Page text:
“It’s still all about attitude”
As I prepared to write this week’s blog, I stumbled upon my blog from the first week in May, in which I addressed the need for a positive outlook. That was four days before I was diagnosed with breast cancer. Moving out of what my sorority sister, Cindy Hobbs Janecka, called “Cancerland” in her book about her own breast cancer diagnosis, I am struck with how grateful I am that Dave and I were able to remain grateful throughout the process. I am not suggesting I was grateful to be diagnosed with cancer, but I am so grateful for: God, Dave’s support, the support of so many family and friends, a wicked sense of humor, amazing doctors, and, yes, parts that will remain perky well into my 80s.
Here is a look back at that post right before my diagnosis:
May 3, 2015
Dave and I are going to Cabo San Lucas in May and we are both in need of dropping two or three pounds. Perhaps the winter encouraged us to store up fat in case we got snowed in (no need to remind me we live in Tucson, AZ, thank you very much). No matter. We were ready to get in bikini shape.
We decided to try the Military Diet for three days. Basically the diet consists of eating tiny portions of very few, very low-caloric foods for three days. Dave said, “You are half my size. Shouldn’t I eat two eggs when you are eating one?” I just smiled and said, “Just think. You will likely lose double the weight I will lose.” I think he said, “That sounds great,” but I am not certain. J The goal of the diet is to jumpstart you in some better habits, not necessarily to eat this way all the time.
After contemplating this big life-changing event (as if we were going to move to Spain without the dogs for a year), we decided to begin this morning. They say you can drink all the water you want (yea!), so I began the day with a bottle of water instead of my regular packet of hot chocolate. Dave quipped, “Be careful. Your body might not know how to react to you drinking water. Go easy.” Oh brother. We then looked at our menu for breakfast and saw we could have one slice of toast and a half a grapefruit. As we spooned in the first bites of juicy grapefruit, Dave mocked, “Oh this might be too much for me. I’m already feeling full.” “Scoff all you like”, I said as I rolled my eyes. “I have to admit. I am really enjoying the taste of the grapefruit. The combo of sweet and sour is really nice.” Dave said, “I think it is all about your attitude.” We agreed that if you look at the grapefruit in an appreciative way, it makes all the difference in the world. No, it might not be as scrumptious and decadent as a sausage, egg, and cheese breakfast burrito, but if we kept eating those, we knew we would be on the short road to “no swimsuit for you” land. After breakfast, we went to play 9 holes of golf before coming back home to make our lunch, which consisted of one piece of toast and 4 oz. of tuna. Remarkably, a can of tuna is 7 ounces. How could they do that to us? We either open two cans and have leftovers or we only split one can. I asked Dave if we should open two cans, and he said, “No, let’s get wild and crazy and just split one can. Just think---we’ll lose more weight.” Good grief. More eye rolling from me. We both laughed and said we actually tasted the tuna more than we usually do. We could appreciate it more when it was such a small portion.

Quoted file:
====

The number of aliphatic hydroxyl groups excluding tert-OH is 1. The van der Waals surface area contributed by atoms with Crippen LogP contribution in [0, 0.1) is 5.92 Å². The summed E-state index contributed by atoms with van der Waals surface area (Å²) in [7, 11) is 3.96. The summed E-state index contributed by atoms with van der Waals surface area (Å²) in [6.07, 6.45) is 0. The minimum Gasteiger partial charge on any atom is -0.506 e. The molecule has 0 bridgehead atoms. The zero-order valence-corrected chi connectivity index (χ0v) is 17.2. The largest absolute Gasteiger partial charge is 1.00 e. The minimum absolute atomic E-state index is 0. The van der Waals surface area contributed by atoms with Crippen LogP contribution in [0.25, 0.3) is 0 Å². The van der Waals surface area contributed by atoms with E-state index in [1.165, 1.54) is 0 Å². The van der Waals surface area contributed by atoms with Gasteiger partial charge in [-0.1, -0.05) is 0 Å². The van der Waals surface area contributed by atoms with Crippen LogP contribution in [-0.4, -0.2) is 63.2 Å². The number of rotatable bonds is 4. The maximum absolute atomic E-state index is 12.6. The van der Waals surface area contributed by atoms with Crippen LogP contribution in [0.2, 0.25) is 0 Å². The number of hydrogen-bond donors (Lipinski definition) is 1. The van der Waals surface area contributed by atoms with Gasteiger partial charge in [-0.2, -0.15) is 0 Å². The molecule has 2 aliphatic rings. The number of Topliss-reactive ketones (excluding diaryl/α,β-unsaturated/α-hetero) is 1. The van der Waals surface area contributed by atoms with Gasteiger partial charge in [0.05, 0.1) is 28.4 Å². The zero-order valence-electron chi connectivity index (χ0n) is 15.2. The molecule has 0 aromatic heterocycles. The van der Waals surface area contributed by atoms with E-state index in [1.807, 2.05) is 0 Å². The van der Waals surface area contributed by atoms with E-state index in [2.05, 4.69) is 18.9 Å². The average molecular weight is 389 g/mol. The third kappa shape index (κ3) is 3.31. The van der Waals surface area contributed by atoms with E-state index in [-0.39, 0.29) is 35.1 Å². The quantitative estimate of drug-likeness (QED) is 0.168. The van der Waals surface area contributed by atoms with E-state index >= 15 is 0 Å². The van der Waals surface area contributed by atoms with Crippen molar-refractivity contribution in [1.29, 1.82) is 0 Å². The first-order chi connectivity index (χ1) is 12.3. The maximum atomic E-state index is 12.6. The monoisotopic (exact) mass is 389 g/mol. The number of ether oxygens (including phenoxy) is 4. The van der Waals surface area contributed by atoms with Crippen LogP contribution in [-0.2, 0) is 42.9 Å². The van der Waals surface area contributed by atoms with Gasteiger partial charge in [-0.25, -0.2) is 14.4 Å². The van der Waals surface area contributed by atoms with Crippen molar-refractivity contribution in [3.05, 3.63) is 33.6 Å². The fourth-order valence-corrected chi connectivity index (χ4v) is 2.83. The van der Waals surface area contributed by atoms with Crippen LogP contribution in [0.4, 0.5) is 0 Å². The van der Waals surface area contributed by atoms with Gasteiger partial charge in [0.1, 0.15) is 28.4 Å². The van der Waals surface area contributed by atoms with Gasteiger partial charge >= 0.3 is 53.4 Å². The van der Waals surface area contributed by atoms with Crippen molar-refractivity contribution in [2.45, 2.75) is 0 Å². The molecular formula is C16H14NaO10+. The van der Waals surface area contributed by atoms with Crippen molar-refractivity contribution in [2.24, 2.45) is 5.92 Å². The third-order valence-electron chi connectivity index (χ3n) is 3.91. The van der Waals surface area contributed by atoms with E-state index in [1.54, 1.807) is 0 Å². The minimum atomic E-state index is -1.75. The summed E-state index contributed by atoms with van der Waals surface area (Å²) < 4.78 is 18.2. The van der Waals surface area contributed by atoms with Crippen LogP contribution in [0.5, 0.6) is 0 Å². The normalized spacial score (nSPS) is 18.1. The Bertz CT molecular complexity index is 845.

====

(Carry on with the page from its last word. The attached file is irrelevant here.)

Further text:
I began thinking, again, about our outlooks on life and our jobs. When we stop taking the good things in our lives for granted and try to look at the good in things, we actually alter our environment.
As I said last week, I just finished reading a Corwin publication called “Deliberate Optimism” by Silver, Berckemeyer, and Baenen. One of my favorite lines is:
“This negativity helps no one, and as one of our authors likes to say, ‘We are done with that.’ “
The authors talk about how to be deliberately optimistic in our work in education and they tell the story of how an “outstanding principal we know walks into the school cafeteria every day and shouts, ‘Whose school is this?’ The students and teachers respond loudly, ‘Our school!’ Building optimism means believing in our philosophy, ‘Our School, Our Team, Our Kids!’” I love this!! I might even use this line for tonight’s dinner. “Whose 3 oz. steak is this?” I might shout to Dave. “My steak! And I love my five Saltine crackers, too!”
Let’s keep remembering how to reclaim the joy in everything we do.